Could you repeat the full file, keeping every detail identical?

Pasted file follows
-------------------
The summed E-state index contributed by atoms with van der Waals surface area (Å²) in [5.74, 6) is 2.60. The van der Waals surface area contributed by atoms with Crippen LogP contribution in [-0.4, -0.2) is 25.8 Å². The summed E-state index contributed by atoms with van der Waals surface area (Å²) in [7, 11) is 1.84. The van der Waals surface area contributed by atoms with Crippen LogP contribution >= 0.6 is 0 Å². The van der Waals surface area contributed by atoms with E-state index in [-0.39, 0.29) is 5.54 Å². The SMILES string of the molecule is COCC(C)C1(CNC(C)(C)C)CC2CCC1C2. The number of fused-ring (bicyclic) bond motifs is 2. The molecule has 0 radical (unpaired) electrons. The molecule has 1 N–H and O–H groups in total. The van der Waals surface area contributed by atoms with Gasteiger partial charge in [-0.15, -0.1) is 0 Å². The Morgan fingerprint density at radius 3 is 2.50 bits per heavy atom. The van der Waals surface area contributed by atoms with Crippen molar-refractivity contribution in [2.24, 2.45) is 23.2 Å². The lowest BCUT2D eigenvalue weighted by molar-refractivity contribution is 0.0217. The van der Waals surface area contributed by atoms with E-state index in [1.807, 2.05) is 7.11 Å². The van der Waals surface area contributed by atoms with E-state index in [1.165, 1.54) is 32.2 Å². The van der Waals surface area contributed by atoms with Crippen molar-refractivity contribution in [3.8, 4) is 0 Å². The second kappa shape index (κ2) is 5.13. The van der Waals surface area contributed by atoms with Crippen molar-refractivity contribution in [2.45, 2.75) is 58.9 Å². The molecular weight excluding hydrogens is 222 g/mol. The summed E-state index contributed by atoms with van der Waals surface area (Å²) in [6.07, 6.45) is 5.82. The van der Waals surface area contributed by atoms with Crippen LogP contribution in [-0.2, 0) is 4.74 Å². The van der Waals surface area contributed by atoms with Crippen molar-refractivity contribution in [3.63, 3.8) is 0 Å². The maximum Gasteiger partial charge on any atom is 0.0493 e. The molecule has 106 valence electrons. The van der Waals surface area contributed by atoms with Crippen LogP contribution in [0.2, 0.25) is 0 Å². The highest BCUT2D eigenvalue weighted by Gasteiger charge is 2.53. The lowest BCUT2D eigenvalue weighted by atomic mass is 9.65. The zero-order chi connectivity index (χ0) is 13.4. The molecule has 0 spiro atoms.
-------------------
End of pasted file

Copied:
The summed E-state index contributed by atoms with van der Waals surface area (Å²) in [5.74, 6) is 2.60. The van der Waals surface area contributed by atoms with Crippen LogP contribution in [-0.4, -0.2) is 25.8 Å². The summed E-state index contributed by atoms with van der Waals surface area (Å²) in [7, 11) is 1.84. The van der Waals surface area contributed by atoms with Crippen LogP contribution >= 0.6 is 0 Å². The van der Waals surface area contributed by atoms with E-state index in [-0.39, 0.29) is 5.54 Å². The SMILES string of the molecule is COCC(C)C1(CNC(C)(C)C)CC2CCC1C2. The number of fused-ring (bicyclic) bond motifs is 2. The molecule has 0 radical (unpaired) electrons. The molecule has 1 N–H and O–H groups in total. The van der Waals surface area contributed by atoms with Gasteiger partial charge in [-0.15, -0.1) is 0 Å². The Morgan fingerprint density at radius 3 is 2.50 bits per heavy atom. The van der Waals surface area contributed by atoms with Crippen molar-refractivity contribution in [2.24, 2.45) is 23.2 Å². The lowest BCUT2D eigenvalue weighted by molar-refractivity contribution is 0.0217. The van der Waals surface area contributed by atoms with E-state index in [1.807, 2.05) is 7.11 Å². The van der Waals surface area contributed by atoms with E-state index in [1.165, 1.54) is 32.2 Å². The van der Waals surface area contributed by atoms with Crippen molar-refractivity contribution in [3.8, 4) is 0 Å². The second kappa shape index (κ2) is 5.13. The van der Waals surface area contributed by atoms with Crippen molar-refractivity contribution in [2.45, 2.75) is 58.9 Å². The molecular weight excluding hydrogens is 222 g/mol. The summed E-state index contributed by atoms with van der Waals surface area (Å²) in [6.07, 6.45) is 5.82. The van der Waals surface area contributed by atoms with Crippen LogP contribution in [-0.2, 0) is 4.74 Å². The van der Waals surface area contributed by atoms with Crippen molar-refractivity contribution in [3.63, 3.8) is 0 Å². The maximum Gasteiger partial charge on any atom is 0.0493 e. The molecule has 106 valence electrons. The van der Waals surface area contributed by atoms with Crippen LogP contribution in [0.2, 0.25) is 0 Å². The highest BCUT2D eigenvalue weighted by Gasteiger charge is 2.53. The lowest BCUT2D eigenvalue weighted by atomic mass is 9.65. The zero-order chi connectivity index (χ0) is 13.4. The molecule has 0 spiro atoms.